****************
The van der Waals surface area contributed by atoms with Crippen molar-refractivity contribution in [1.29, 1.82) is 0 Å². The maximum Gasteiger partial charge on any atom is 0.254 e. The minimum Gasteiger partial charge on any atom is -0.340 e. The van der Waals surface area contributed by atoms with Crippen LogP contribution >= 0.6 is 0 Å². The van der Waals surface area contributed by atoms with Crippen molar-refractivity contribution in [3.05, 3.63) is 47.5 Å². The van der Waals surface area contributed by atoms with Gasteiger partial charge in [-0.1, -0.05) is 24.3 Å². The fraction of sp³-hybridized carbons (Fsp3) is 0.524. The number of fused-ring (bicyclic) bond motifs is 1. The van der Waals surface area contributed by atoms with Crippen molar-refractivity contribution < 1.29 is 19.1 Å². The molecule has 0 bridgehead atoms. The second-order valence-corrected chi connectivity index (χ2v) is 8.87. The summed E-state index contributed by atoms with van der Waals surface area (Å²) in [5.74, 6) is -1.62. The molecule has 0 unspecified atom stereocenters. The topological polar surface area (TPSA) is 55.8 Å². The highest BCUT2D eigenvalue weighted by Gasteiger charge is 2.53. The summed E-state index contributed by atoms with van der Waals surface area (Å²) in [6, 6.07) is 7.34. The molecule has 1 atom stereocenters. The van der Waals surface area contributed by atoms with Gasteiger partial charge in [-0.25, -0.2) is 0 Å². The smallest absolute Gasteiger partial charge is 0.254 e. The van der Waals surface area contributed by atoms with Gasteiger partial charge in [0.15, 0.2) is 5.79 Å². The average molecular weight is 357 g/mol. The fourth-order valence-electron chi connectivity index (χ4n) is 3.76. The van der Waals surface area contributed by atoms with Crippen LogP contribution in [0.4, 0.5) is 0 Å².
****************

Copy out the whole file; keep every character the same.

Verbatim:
The van der Waals surface area contributed by atoms with Crippen molar-refractivity contribution in [1.29, 1.82) is 0 Å². The maximum Gasteiger partial charge on any atom is 0.254 e. The minimum Gasteiger partial charge on any atom is -0.340 e. The van der Waals surface area contributed by atoms with Crippen LogP contribution >= 0.6 is 0 Å². The van der Waals surface area contributed by atoms with Crippen molar-refractivity contribution in [3.05, 3.63) is 47.5 Å². The van der Waals surface area contributed by atoms with Gasteiger partial charge in [-0.1, -0.05) is 24.3 Å². The fraction of sp³-hybridized carbons (Fsp3) is 0.524. The number of fused-ring (bicyclic) bond motifs is 1. The van der Waals surface area contributed by atoms with Crippen molar-refractivity contribution < 1.29 is 19.1 Å². The molecule has 0 bridgehead atoms. The second-order valence-corrected chi connectivity index (χ2v) is 8.87. The summed E-state index contributed by atoms with van der Waals surface area (Å²) in [5.74, 6) is -1.62. The molecule has 0 unspecified atom stereocenters. The topological polar surface area (TPSA) is 55.8 Å². The highest BCUT2D eigenvalue weighted by Gasteiger charge is 2.53. The summed E-state index contributed by atoms with van der Waals surface area (Å²) in [6, 6.07) is 7.34. The molecule has 1 atom stereocenters. The van der Waals surface area contributed by atoms with Gasteiger partial charge in [-0.25, -0.2) is 0 Å². The smallest absolute Gasteiger partial charge is 0.254 e. The van der Waals surface area contributed by atoms with Gasteiger partial charge in [0.15, 0.2) is 5.79 Å². The average molecular weight is 357 g/mol. The fourth-order valence-electron chi connectivity index (χ4n) is 3.76. The van der Waals surface area contributed by atoms with Crippen LogP contribution in [0.4, 0.5) is 0 Å².